Although the cause of this differential recognition is not completely clear, it should be noted that the overall rate of recognition among obese and overweight children was still poor at 20%. This highlights the need for greater efforts aimed at educating providers about this important pediatric health risk, given the growing number of children with hypertension. In addition, providers need to pay attention to a potentially vulnerable group of children, namely, those of healthy weight, who experienced the lowest rate of recognition among providers in our study (7%). Similar findings from a large-scale, school-based, screening study found that children who were referred for evaluation of hypertension by their primary care providers were more overweight than those who were referred through school screening,9 which indicates that providers may be more attuned to the cardiovascular health of children at most risk.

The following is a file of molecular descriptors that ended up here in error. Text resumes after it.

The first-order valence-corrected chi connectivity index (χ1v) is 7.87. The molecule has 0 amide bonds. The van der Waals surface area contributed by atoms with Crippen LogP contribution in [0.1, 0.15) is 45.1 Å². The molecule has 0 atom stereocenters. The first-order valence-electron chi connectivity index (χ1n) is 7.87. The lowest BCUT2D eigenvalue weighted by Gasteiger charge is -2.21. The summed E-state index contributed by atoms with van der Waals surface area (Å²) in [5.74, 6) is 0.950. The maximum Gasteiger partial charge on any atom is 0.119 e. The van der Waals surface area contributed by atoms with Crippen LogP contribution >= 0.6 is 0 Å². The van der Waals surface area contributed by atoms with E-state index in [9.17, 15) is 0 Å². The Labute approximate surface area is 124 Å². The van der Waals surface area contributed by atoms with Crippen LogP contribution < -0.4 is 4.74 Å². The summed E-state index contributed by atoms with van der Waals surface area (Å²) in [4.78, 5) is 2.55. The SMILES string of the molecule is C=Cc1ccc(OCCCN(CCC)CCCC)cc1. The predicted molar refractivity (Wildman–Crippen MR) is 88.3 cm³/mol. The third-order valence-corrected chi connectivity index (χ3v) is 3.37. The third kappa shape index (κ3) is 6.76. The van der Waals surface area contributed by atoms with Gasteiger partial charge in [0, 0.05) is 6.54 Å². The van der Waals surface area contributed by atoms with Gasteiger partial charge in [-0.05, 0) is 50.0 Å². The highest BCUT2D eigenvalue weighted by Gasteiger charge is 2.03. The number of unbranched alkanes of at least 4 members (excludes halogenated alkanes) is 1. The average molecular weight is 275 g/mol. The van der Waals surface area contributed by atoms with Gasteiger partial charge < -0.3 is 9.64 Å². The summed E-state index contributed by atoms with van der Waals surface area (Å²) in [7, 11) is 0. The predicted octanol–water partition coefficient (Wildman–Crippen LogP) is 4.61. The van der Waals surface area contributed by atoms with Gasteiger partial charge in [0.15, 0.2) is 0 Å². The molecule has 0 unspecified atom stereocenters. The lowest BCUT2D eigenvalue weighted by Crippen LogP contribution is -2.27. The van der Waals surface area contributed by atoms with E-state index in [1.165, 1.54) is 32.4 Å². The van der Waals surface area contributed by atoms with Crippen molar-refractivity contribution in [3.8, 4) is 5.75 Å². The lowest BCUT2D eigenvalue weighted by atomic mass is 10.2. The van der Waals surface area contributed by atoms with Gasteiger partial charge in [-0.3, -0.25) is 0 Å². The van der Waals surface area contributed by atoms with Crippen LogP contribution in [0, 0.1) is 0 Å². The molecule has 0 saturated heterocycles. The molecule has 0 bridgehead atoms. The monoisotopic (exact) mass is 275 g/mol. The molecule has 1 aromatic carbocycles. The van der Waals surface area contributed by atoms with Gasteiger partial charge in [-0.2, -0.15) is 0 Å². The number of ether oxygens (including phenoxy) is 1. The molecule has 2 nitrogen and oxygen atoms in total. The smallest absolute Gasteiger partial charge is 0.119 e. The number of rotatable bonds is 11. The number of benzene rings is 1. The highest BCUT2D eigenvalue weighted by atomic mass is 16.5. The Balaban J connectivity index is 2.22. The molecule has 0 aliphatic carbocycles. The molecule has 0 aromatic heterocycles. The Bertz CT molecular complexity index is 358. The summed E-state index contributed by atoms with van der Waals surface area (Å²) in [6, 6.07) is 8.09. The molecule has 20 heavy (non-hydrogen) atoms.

Because providers were least effective at recognizing elevated BP when a child's BP was less than the adult normative value of 120/80 mm Hg, the greatest barrier to recognition may be the complex steps involved in categorizing a child's BP as normal or abnormal. The increased odds of underrecognition with increasing age illustrate the concept that, the older the child is, the more obviously elevated BP needs to be for recognition. Figure 2 depicts this graphically, showing the higher predicted probability of recognition for younger children at lower BP measurements, compared with older children; a SBP of 120 mm Hg is more obviously elevated for a 4-year-old child than for an 18-year-old youth. The aforementioned characteristics, in addition to male patient gender and being seen by a nurse practitioner or by a provider with less experience, were all shown to contribute to the poor overall rate of recognition by providers in our study. The gender discrepancy is interesting, given that, among adults, women historically are less frequently positively identified as experiencing cardiovascular events, compared with men. Provider inexperience likely speaks to the complex steps involved in recognition and the need for simplification to enhance recognition.